The Constitution Unit has today launched an Independent Commission on Referendums, to review the role of referendums in UK democracy and consider how the rules and practice could be improved. The Commission’s members represent a range of political opinions, with expertise extending across all major UK referendums of recent years. Alan Renwick and Meg Russell highlight some of the key issues that have led to the Commission’s establishment.
The Constitution Unit is pleased to announce the launch of an Independent Commission on Referendums. The UK’s recent experience of referendums has prompted various criticisms of their use and conduct. With referendums now an established part of UK democracy, a review of their regulation and practice is needed. The Commission’s twelve members – listed in full on its webpages – include two former cabinet-level ministers, four other present or former parliamentarians, as well as senior figures from the worlds of regulation, journalism and academia. With their immense expertise and experience, and supported by international research conducted by the Constitution Unit, they will be very well placed to develop constructive and thoughtful recommendations for the use and conduct of referendums in the UK.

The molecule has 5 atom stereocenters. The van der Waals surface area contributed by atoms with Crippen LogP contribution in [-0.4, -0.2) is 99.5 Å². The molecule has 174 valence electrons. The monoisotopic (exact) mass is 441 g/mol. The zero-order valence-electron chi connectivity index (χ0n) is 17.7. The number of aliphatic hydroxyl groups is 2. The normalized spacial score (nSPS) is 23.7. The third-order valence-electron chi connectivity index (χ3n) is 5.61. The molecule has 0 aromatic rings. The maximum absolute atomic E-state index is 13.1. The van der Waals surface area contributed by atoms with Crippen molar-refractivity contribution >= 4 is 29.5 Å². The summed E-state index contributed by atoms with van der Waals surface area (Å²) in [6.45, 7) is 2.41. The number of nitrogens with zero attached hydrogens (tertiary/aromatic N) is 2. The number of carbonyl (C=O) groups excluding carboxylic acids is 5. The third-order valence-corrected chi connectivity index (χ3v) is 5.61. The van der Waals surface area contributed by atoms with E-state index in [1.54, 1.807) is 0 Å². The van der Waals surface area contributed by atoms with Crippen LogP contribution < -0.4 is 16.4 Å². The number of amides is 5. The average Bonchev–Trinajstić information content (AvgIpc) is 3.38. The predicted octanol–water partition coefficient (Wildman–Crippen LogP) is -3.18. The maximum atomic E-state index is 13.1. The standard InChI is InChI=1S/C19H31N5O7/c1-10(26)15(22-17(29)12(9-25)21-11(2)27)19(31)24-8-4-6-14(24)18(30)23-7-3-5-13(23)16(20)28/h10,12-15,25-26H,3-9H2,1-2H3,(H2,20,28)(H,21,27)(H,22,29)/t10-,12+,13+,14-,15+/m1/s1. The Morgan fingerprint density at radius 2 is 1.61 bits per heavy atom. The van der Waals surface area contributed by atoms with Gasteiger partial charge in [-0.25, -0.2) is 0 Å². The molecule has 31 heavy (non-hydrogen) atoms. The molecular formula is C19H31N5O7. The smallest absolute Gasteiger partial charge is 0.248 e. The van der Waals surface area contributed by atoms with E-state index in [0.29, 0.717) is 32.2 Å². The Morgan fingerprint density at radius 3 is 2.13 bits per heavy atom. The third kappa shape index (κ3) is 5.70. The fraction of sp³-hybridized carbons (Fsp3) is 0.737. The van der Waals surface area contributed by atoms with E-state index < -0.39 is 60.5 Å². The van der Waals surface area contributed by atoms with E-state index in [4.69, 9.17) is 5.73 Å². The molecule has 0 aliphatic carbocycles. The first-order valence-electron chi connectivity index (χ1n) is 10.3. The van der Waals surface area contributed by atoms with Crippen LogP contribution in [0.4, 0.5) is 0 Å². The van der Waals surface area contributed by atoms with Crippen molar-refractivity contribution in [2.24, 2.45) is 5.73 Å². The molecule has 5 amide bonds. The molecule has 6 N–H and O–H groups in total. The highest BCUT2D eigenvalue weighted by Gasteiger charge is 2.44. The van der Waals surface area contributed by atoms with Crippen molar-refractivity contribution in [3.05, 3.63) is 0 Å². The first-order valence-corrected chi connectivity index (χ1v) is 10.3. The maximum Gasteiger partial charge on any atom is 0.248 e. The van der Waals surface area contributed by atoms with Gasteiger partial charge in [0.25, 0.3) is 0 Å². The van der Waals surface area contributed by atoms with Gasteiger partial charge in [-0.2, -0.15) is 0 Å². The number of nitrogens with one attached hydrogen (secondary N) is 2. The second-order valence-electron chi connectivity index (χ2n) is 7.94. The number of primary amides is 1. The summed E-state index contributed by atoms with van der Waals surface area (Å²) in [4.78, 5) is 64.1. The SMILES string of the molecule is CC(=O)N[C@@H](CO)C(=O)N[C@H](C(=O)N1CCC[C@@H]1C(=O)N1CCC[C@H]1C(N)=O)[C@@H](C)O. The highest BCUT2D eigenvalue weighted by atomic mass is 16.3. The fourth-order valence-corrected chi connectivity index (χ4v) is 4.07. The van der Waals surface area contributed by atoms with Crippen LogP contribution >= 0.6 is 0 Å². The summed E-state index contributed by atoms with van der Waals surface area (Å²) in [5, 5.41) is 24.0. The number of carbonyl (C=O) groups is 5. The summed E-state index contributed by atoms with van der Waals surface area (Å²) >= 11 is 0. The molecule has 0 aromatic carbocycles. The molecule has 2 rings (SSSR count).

We make no attempt in this post to prejudge what the Commission members might conclude. Rather, we highlight some of the key issues and concerns that have led to the Commission’s creation and prompted such distinguished individuals to take part.
When and how should a referendum be called?